Proceedings of the American Catholic Philosophical Association

Volume 95, 2021

The Diakonia of Truth

Francis Feingold
Pages 253-269

Reasons of the Heart
The “Evidence” of Love in Pascal’s Pensées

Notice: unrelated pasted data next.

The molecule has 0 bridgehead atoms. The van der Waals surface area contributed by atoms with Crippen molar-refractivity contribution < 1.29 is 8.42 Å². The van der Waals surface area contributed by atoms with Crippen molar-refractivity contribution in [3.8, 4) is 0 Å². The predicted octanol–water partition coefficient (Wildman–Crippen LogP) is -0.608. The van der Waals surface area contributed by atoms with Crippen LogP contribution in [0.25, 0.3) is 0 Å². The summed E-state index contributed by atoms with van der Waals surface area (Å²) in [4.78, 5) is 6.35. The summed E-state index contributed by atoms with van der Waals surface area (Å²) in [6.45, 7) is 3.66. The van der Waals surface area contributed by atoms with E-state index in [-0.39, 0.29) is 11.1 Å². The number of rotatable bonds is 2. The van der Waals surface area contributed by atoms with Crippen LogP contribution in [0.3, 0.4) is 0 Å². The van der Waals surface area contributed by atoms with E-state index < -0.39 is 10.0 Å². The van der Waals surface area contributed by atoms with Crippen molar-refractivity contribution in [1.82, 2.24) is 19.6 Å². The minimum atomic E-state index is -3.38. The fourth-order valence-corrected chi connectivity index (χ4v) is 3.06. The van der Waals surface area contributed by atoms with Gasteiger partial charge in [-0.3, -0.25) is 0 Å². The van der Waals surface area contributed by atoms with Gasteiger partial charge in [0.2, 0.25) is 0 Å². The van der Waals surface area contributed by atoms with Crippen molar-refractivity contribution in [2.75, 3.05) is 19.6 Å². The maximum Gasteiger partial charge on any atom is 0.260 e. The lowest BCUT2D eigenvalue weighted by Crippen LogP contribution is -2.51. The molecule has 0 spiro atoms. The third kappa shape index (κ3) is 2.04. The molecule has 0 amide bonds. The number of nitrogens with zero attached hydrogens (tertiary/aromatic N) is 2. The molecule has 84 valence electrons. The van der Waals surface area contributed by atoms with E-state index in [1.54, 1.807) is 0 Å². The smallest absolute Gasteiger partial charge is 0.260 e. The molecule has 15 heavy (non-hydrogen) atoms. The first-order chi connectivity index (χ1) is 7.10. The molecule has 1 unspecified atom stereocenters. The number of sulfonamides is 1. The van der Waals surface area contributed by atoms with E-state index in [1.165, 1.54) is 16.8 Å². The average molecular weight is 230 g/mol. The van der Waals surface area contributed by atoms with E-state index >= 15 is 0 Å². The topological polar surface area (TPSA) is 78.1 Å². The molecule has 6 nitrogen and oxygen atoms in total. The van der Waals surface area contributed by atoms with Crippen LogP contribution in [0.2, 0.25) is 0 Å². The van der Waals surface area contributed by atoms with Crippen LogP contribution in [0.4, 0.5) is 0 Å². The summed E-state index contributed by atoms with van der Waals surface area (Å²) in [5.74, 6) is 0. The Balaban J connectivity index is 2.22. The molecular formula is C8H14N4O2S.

Pascal, in his Pensées, applies philosophy to a theological problem: reconciling (a) Christianity’s demand for absolute faith with both (b) the motives of credibility’s inability to justify absolute faith on their own and (c) the moral obligation to avoid superstition. This reconciliation hinges upon distinguishing two cognitive faculties: reason, and the heart. I will first discuss Pascal’s view of the difference between reason and the heart, and specifically how they each relate to evidence and certainty: reason discursively and probabilistically, the heart holistically and with certitude. Then I turn to Pascal’s view of the role which the heart plays in religious faith, and apply this view to the problem of basing absolute assent on limited evidence. Finally, I will examine Pascal’s view of reason’s important supporting role in faith, and apply it to the obligation to avoid superstitious belief